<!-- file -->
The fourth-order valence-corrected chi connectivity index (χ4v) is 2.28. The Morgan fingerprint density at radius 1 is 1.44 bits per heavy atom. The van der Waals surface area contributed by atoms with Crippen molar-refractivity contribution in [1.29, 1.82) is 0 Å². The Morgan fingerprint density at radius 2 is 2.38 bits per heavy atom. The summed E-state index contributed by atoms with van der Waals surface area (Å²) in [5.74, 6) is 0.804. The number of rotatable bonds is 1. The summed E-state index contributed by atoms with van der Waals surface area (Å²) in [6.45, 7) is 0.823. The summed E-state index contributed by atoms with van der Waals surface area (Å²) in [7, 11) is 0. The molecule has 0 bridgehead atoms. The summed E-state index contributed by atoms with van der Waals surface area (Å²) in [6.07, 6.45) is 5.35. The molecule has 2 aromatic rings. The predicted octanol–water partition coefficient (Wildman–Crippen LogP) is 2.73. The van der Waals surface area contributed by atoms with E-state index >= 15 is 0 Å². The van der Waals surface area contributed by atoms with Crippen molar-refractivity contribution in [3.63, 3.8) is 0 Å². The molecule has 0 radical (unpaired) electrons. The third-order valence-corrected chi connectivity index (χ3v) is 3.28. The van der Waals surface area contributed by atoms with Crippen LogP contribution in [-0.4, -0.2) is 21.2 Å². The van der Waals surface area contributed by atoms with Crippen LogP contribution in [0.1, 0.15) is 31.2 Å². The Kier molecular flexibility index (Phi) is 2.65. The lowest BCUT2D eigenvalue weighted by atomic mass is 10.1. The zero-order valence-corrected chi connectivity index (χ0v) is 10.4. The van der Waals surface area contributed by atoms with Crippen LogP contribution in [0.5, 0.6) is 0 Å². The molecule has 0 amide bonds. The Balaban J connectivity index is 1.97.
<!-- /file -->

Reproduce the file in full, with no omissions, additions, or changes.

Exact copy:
The fourth-order valence-corrected chi connectivity index (χ4v) is 2.28. The Morgan fingerprint density at radius 1 is 1.44 bits per heavy atom. The van der Waals surface area contributed by atoms with Crippen molar-refractivity contribution in [1.29, 1.82) is 0 Å². The Morgan fingerprint density at radius 2 is 2.38 bits per heavy atom. The summed E-state index contributed by atoms with van der Waals surface area (Å²) in [5.74, 6) is 0.804. The number of rotatable bonds is 1. The summed E-state index contributed by atoms with van der Waals surface area (Å²) in [6.45, 7) is 0.823. The summed E-state index contributed by atoms with van der Waals surface area (Å²) in [7, 11) is 0. The molecule has 0 bridgehead atoms. The summed E-state index contributed by atoms with van der Waals surface area (Å²) in [6.07, 6.45) is 5.35. The molecule has 2 aromatic rings. The predicted octanol–water partition coefficient (Wildman–Crippen LogP) is 2.73. The van der Waals surface area contributed by atoms with E-state index >= 15 is 0 Å². The van der Waals surface area contributed by atoms with Crippen molar-refractivity contribution in [3.63, 3.8) is 0 Å². The molecule has 0 radical (unpaired) electrons. The third-order valence-corrected chi connectivity index (χ3v) is 3.28. The van der Waals surface area contributed by atoms with Crippen LogP contribution in [-0.4, -0.2) is 21.2 Å². The van der Waals surface area contributed by atoms with Crippen LogP contribution in [0.1, 0.15) is 31.2 Å². The Kier molecular flexibility index (Phi) is 2.65. The lowest BCUT2D eigenvalue weighted by atomic mass is 10.1. The zero-order valence-corrected chi connectivity index (χ0v) is 10.4. The van der Waals surface area contributed by atoms with Crippen LogP contribution in [0.5, 0.6) is 0 Å². The molecule has 0 amide bonds. The Balaban J connectivity index is 1.97.